Real Talk Health Insurance

By Alison Lobron

“I would love to do what you’re doing,” a 20-something friend said. “But I need benefits.” She went on to tell me about her dream of starting an interior design company, a dream she’s put on hold until — well, until someday.

I heard comments like hers often in the year I spent as a freelance writer, so I said to her what I said to many other friends: You can buy benefits. You just have to factor it into your costs when you consider whether a business idea can work.

“People have this sense that health insurance is somehow special to employers,” says my friend Mike, 33, an unemployment lawyer who has counseled dozens of friends and clients on purchasing their own health insurance. “When I was self-employed for a while, the response would be, ‘What about benefits?’” he remembers. “People don’t seem to realize that there is a dollar value to their health benefit that can be factored into their pay.” 

When I left my job as a high school English teacher (to what felt like an entire Greek chorus of family and friends intoning, “But what will you do about benefits?”), I was surprised at how easy it was to buy my own — and that it was cheaper than staying on my former employer’s group plan via COBRA. I had to rejigger my notions of what I needed in the way of salary, and put up with the mild hassle of determining which plan made the most sense for me. I did, at times, long for the days when I just filled out some forms, got my nice plastic card, and didn’t think about any of it again. I was also aware that if I weren’t fairly young, and blessed with good health, the process would have been much harder. But if you’re in your 20s or 30s, and don’t have a lot of people depending on you for financial support, you can do this, too.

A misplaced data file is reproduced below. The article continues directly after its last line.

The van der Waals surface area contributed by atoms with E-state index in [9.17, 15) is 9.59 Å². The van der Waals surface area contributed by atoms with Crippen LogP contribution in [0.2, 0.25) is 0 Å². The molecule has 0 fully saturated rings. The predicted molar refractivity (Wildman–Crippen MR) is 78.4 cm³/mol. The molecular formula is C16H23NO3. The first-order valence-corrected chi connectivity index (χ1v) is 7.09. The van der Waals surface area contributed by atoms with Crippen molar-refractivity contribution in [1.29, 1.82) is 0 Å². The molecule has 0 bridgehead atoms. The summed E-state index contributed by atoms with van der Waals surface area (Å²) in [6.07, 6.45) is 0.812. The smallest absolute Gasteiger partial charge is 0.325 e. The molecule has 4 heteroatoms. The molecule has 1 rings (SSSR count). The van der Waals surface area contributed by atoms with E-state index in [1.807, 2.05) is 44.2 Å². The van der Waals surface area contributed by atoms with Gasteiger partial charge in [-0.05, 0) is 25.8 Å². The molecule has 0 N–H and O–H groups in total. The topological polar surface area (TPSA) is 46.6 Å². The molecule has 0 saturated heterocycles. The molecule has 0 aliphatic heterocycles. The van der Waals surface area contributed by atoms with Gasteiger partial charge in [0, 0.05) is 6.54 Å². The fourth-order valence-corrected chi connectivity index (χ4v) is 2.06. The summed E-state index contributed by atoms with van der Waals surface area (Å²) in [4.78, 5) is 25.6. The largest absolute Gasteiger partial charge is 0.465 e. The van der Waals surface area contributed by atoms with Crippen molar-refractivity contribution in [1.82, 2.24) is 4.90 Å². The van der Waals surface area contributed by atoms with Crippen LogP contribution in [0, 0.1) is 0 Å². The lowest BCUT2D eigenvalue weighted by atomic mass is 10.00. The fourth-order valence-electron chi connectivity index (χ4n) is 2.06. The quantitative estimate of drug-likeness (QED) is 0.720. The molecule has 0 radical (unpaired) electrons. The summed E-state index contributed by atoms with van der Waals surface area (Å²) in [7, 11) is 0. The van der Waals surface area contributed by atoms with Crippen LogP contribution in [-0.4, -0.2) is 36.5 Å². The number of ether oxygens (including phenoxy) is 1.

Yet so many people seem to think they can’t. It’s as if health insurance occupies as much emotional space as financial space, and symbolizes more than its dollar value. It’s a kind of protection, a sense that somebody else is taking care of things and you don’t have to. If you’re anything like me, you went directly at age 22 or 23 from a parental plan to an employer’s plan and as a result, that employer — and subsequent ones — came to fill a quasi-parental role. Letting go of an employer’s health plan doesn’t just mean reconnoitering your ideas about income to account for that extra $250 to $350 a month. It means letting go of safety, letting go of someone else being in charge, letting go of Mom and Dad all over again.

“I felt a little bit like an orphan at first,” Mike remembers, but now “health insurance has lost its mystique for me. I view it just as insurance, just like auto or home coverage. It is nice to have your employer pay it, but doing it myself was far easier and less painless than I expected.”